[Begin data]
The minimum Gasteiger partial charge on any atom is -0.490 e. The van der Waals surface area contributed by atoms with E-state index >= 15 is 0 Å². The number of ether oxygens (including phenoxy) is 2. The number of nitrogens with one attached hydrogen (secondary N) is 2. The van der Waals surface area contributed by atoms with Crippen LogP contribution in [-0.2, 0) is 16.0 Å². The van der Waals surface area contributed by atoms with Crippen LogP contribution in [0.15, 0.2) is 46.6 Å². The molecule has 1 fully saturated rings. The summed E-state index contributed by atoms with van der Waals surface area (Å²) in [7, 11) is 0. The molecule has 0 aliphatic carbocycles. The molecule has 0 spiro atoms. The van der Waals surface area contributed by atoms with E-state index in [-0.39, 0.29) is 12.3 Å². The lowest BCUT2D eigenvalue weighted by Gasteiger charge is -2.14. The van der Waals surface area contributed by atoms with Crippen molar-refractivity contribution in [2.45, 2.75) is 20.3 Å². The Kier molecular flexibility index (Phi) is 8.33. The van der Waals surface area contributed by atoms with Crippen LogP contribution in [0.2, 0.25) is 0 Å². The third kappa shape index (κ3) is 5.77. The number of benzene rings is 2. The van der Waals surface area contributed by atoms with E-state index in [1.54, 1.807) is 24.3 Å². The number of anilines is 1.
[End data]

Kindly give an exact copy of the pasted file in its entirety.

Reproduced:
The minimum Gasteiger partial charge on any atom is -0.490 e. The van der Waals surface area contributed by atoms with E-state index >= 15 is 0 Å². The number of ether oxygens (including phenoxy) is 2. The number of nitrogens with one attached hydrogen (secondary N) is 2. The van der Waals surface area contributed by atoms with Crippen LogP contribution in [-0.2, 0) is 16.0 Å². The van der Waals surface area contributed by atoms with Crippen LogP contribution in [0.15, 0.2) is 46.6 Å². The molecule has 1 fully saturated rings. The summed E-state index contributed by atoms with van der Waals surface area (Å²) in [7, 11) is 0. The molecule has 0 aliphatic carbocycles. The molecule has 0 spiro atoms. The van der Waals surface area contributed by atoms with E-state index in [-0.39, 0.29) is 12.3 Å². The lowest BCUT2D eigenvalue weighted by Gasteiger charge is -2.14. The van der Waals surface area contributed by atoms with Crippen molar-refractivity contribution in [2.45, 2.75) is 20.3 Å². The Kier molecular flexibility index (Phi) is 8.33. The van der Waals surface area contributed by atoms with Crippen LogP contribution in [0.2, 0.25) is 0 Å². The third kappa shape index (κ3) is 5.77. The number of benzene rings is 2. The van der Waals surface area contributed by atoms with E-state index in [1.54, 1.807) is 24.3 Å². The number of anilines is 1.